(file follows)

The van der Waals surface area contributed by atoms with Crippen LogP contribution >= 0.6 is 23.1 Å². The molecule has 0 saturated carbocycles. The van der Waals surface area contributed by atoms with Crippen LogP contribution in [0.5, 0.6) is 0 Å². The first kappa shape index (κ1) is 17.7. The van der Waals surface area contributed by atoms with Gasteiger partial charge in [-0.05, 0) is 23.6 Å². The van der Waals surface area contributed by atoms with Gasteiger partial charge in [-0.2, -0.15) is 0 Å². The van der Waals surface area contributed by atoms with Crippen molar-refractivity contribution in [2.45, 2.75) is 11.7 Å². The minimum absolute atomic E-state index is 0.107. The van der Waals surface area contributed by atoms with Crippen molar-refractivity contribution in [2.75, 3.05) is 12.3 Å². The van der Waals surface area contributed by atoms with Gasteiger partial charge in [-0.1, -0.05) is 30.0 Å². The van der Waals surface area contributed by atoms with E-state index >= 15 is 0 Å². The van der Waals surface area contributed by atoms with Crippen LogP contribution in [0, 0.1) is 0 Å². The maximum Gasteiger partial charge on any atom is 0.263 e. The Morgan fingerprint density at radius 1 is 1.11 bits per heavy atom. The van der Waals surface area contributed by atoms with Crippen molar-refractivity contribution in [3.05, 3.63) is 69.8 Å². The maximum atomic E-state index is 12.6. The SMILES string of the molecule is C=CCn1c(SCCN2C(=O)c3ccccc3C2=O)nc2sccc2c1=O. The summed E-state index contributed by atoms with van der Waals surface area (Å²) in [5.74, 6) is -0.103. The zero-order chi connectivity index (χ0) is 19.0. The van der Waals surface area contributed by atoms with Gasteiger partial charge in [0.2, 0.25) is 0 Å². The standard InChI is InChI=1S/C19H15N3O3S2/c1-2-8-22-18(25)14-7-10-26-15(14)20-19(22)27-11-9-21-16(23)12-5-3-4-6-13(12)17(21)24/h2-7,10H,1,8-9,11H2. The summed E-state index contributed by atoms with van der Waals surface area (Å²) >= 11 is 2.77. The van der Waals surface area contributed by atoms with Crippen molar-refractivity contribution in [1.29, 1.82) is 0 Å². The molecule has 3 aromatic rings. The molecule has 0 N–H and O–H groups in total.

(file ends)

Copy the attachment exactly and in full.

The van der Waals surface area contributed by atoms with Crippen LogP contribution >= 0.6 is 23.1 Å². The molecule has 0 saturated carbocycles. The van der Waals surface area contributed by atoms with Crippen LogP contribution in [0.5, 0.6) is 0 Å². The first kappa shape index (κ1) is 17.7. The van der Waals surface area contributed by atoms with Gasteiger partial charge in [-0.05, 0) is 23.6 Å². The van der Waals surface area contributed by atoms with Gasteiger partial charge in [-0.2, -0.15) is 0 Å². The van der Waals surface area contributed by atoms with Crippen molar-refractivity contribution in [2.45, 2.75) is 11.7 Å². The minimum absolute atomic E-state index is 0.107. The van der Waals surface area contributed by atoms with Crippen molar-refractivity contribution in [2.75, 3.05) is 12.3 Å². The van der Waals surface area contributed by atoms with Gasteiger partial charge in [-0.1, -0.05) is 30.0 Å². The van der Waals surface area contributed by atoms with E-state index >= 15 is 0 Å². The van der Waals surface area contributed by atoms with Crippen LogP contribution in [0, 0.1) is 0 Å². The maximum Gasteiger partial charge on any atom is 0.263 e. The Morgan fingerprint density at radius 1 is 1.11 bits per heavy atom. The van der Waals surface area contributed by atoms with Crippen molar-refractivity contribution in [3.05, 3.63) is 69.8 Å². The maximum atomic E-state index is 12.6. The SMILES string of the molecule is C=CCn1c(SCCN2C(=O)c3ccccc3C2=O)nc2sccc2c1=O. The summed E-state index contributed by atoms with van der Waals surface area (Å²) in [5.74, 6) is -0.103. The zero-order chi connectivity index (χ0) is 19.0. The van der Waals surface area contributed by atoms with Gasteiger partial charge in [0.2, 0.25) is 0 Å². The standard InChI is InChI=1S/C19H15N3O3S2/c1-2-8-22-18(25)14-7-10-26-15(14)20-19(22)27-11-9-21-16(23)12-5-3-4-6-13(12)17(21)24/h2-7,10H,1,8-9,11H2. The summed E-state index contributed by atoms with van der Waals surface area (Å²) >= 11 is 2.77. The van der Waals surface area contributed by atoms with Crippen molar-refractivity contribution in [1.29, 1.82) is 0 Å². The molecule has 3 aromatic rings. The molecule has 0 N–H and O–H groups in total.